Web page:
Image Credit: Andrea Schieber/Dal (lake) and the Shikaras – Srinagar, Kashmir, IndiaFlickr; Licence: CC BY- NC- ND-2.0.

Written by Seema Kazi.

On 5 August 2019, the Indian government announced its decision in parliament to scrap Kashmir’s special status and limited autonomy through a presidential decree. Key provisions in Article 370 of the Indian constitution, which allowed the state of Jammu and Kashmir (J&K) to have its own constitution and flag, were thus unilaterally annulled.

And so Kashmir’s darkest fear – of losing the last remaining remnants of Kashmiri sovereignty and identity in the form of Kashmiri rights over Kashmiri land and the statehood and residency rights which flow from them – had now come true.

The assault

For Kashmiris, the withdrawal of constitutional protections over their land, residency rights, statehood, identity and ways of life, in a territory recognised as disputed by the United Nations (UN), signalled the overt advancement of India’s settler-colonial project in their homeland. The revocation of Article 370 makes it possible for Indian citizens from outside the state to permanently settle, buy land, and gain access to local government jobs and scholarships in Kashmir.

Prior to the government’s announcement, the leaders of the mainstream Kashmiri political parties were arrested and the Kashmiri population subjected to a crippling lockdown. This included an internet and telecommunication blackout, a ban on public gatherings, a curfew and military crackdown, and extraordinary levels of repression against the local population.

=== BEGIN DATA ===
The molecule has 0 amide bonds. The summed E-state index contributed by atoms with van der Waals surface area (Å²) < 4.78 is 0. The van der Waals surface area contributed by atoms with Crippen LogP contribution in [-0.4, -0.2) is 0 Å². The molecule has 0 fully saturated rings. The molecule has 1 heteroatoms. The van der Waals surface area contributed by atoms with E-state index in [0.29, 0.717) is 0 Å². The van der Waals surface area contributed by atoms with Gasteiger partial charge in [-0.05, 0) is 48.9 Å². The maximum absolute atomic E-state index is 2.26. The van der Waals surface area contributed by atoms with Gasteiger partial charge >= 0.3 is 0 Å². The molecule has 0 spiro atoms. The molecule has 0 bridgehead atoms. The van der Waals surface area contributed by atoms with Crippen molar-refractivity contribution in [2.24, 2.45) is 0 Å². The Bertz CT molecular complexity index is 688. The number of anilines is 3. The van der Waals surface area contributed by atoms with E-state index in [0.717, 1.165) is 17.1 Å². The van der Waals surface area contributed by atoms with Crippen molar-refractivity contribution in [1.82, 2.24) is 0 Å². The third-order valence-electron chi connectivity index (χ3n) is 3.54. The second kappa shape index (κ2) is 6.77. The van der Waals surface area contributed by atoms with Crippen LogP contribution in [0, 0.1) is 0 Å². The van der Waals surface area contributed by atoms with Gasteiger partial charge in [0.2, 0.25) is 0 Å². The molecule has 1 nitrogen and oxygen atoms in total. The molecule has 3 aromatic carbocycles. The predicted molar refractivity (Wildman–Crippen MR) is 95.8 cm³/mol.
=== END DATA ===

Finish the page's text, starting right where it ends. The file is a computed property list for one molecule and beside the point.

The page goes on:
Over 4,000 civilians, including young people and children, were arrested and detained under the Public Safety Act (PSA), which allows detention without trial for a period of two years. Most detainees were flown out of Kashmir, as the local prisons ran out of capacity. In addition to the existing extraordinary troop presence of at least 500,000 security forces, the central government dispatched an additional 38,000 troops to the region.

While a constitutional expert associated with the government’s decision maintained that the decision was ‘legally sound’, an eminent jurist and scholar of Kashmir’s legal and constitutional history termed the revocation of Article 370 ’unconstitutional’ and ‘deceitful’. In general, critical legal experts underscored the extra-legal sleight-of-hand employed by the government to annul Kashmir’s autonomy. Petitions contesting the legality of the annexation are pending in India’s Supreme Court for what promises to be a protracted legal battle with an uncertain outcome.